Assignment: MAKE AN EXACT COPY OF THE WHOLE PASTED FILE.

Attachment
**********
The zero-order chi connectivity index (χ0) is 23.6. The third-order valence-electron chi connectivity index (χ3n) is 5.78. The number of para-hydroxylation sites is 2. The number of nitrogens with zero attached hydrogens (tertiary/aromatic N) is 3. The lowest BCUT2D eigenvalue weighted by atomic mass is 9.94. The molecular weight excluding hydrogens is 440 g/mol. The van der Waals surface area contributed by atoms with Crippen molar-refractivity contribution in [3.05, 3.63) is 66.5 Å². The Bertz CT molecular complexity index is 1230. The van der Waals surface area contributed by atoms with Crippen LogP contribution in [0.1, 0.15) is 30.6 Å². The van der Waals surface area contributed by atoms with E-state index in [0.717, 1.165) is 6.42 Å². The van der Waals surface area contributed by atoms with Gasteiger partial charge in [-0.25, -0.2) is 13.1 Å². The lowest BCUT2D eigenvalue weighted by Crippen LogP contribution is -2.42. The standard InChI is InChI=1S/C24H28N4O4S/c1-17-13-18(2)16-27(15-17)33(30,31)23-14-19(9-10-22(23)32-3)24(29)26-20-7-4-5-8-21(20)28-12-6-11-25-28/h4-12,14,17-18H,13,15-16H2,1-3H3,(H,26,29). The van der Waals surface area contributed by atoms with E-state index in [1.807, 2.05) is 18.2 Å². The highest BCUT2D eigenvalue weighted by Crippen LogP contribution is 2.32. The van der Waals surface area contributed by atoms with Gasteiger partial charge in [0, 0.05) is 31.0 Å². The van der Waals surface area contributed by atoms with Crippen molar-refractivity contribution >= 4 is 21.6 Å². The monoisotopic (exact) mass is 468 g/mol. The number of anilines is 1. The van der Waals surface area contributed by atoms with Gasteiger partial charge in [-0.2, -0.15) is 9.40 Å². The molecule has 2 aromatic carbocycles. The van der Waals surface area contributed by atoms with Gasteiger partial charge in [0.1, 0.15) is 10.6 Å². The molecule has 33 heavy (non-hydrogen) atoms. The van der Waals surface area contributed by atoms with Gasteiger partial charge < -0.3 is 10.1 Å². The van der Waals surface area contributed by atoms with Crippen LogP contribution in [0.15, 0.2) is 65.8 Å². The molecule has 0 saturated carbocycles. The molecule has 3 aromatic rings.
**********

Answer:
The zero-order chi connectivity index (χ0) is 23.6. The third-order valence-electron chi connectivity index (χ3n) is 5.78. The number of para-hydroxylation sites is 2. The number of nitrogens with zero attached hydrogens (tertiary/aromatic N) is 3. The lowest BCUT2D eigenvalue weighted by atomic mass is 9.94. The molecular weight excluding hydrogens is 440 g/mol. The van der Waals surface area contributed by atoms with Crippen molar-refractivity contribution in [3.05, 3.63) is 66.5 Å². The Bertz CT molecular complexity index is 1230. The van der Waals surface area contributed by atoms with Crippen LogP contribution in [0.1, 0.15) is 30.6 Å². The van der Waals surface area contributed by atoms with E-state index in [0.717, 1.165) is 6.42 Å². The van der Waals surface area contributed by atoms with Gasteiger partial charge in [-0.25, -0.2) is 13.1 Å². The lowest BCUT2D eigenvalue weighted by Crippen LogP contribution is -2.42. The standard InChI is InChI=1S/C24H28N4O4S/c1-17-13-18(2)16-27(15-17)33(30,31)23-14-19(9-10-22(23)32-3)24(29)26-20-7-4-5-8-21(20)28-12-6-11-25-28/h4-12,14,17-18H,13,15-16H2,1-3H3,(H,26,29). The van der Waals surface area contributed by atoms with E-state index in [1.807, 2.05) is 18.2 Å². The highest BCUT2D eigenvalue weighted by Crippen LogP contribution is 2.32. The van der Waals surface area contributed by atoms with Gasteiger partial charge in [0, 0.05) is 31.0 Å². The van der Waals surface area contributed by atoms with Crippen molar-refractivity contribution >= 4 is 21.6 Å². The monoisotopic (exact) mass is 468 g/mol. The number of anilines is 1. The van der Waals surface area contributed by atoms with Gasteiger partial charge in [-0.2, -0.15) is 9.40 Å². The molecule has 2 aromatic carbocycles. The van der Waals surface area contributed by atoms with Gasteiger partial charge in [0.1, 0.15) is 10.6 Å². The molecule has 33 heavy (non-hydrogen) atoms. The van der Waals surface area contributed by atoms with Gasteiger partial charge < -0.3 is 10.1 Å². The van der Waals surface area contributed by atoms with Crippen LogP contribution in [0.15, 0.2) is 65.8 Å². The molecule has 0 saturated carbocycles. The molecule has 3 aromatic rings.